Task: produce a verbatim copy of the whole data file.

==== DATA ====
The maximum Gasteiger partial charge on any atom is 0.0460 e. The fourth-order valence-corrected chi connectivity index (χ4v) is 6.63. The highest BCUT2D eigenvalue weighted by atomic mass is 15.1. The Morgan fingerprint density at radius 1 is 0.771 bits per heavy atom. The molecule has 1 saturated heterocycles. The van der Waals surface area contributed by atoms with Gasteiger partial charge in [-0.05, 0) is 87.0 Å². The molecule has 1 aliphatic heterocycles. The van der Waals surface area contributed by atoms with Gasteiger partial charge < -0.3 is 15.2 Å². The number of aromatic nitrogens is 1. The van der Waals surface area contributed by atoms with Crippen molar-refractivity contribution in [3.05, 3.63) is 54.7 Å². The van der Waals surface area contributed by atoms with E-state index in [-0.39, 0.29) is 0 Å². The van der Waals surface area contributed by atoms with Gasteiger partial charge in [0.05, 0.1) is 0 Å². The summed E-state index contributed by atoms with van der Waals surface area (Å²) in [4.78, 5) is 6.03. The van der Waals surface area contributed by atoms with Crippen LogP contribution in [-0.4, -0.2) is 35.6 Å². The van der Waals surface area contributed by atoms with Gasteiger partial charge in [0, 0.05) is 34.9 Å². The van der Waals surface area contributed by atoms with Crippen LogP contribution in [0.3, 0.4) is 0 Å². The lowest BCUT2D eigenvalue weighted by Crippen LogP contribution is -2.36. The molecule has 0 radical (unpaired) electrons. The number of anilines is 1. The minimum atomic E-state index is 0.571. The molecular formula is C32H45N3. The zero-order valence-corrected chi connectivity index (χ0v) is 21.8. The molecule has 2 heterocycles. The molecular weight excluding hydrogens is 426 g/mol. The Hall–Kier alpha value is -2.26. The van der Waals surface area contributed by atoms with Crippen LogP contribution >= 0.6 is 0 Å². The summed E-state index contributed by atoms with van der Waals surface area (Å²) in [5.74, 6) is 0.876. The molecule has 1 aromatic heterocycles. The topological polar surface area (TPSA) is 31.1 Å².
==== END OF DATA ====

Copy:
The maximum Gasteiger partial charge on any atom is 0.0460 e. The fourth-order valence-corrected chi connectivity index (χ4v) is 6.63. The highest BCUT2D eigenvalue weighted by atomic mass is 15.1. The Morgan fingerprint density at radius 1 is 0.771 bits per heavy atom. The molecule has 1 saturated heterocycles. The van der Waals surface area contributed by atoms with Gasteiger partial charge in [-0.05, 0) is 87.0 Å². The molecule has 1 aliphatic heterocycles. The van der Waals surface area contributed by atoms with Gasteiger partial charge < -0.3 is 15.2 Å². The number of aromatic nitrogens is 1. The van der Waals surface area contributed by atoms with Crippen molar-refractivity contribution in [3.05, 3.63) is 54.7 Å². The van der Waals surface area contributed by atoms with E-state index in [-0.39, 0.29) is 0 Å². The van der Waals surface area contributed by atoms with Gasteiger partial charge in [0.05, 0.1) is 0 Å². The summed E-state index contributed by atoms with van der Waals surface area (Å²) in [4.78, 5) is 6.03. The van der Waals surface area contributed by atoms with Crippen LogP contribution in [-0.4, -0.2) is 35.6 Å². The van der Waals surface area contributed by atoms with Gasteiger partial charge in [0, 0.05) is 34.9 Å². The van der Waals surface area contributed by atoms with Crippen LogP contribution in [0.3, 0.4) is 0 Å². The lowest BCUT2D eigenvalue weighted by Crippen LogP contribution is -2.36. The molecule has 0 radical (unpaired) electrons. The number of anilines is 1. The minimum atomic E-state index is 0.571. The molecular formula is C32H45N3. The zero-order valence-corrected chi connectivity index (χ0v) is 21.8. The molecule has 2 heterocycles. The molecular weight excluding hydrogens is 426 g/mol. The Hall–Kier alpha value is -2.26. The van der Waals surface area contributed by atoms with Crippen LogP contribution >= 0.6 is 0 Å². The summed E-state index contributed by atoms with van der Waals surface area (Å²) in [5.74, 6) is 0.876. The molecule has 1 aromatic heterocycles. The topological polar surface area (TPSA) is 31.1 Å².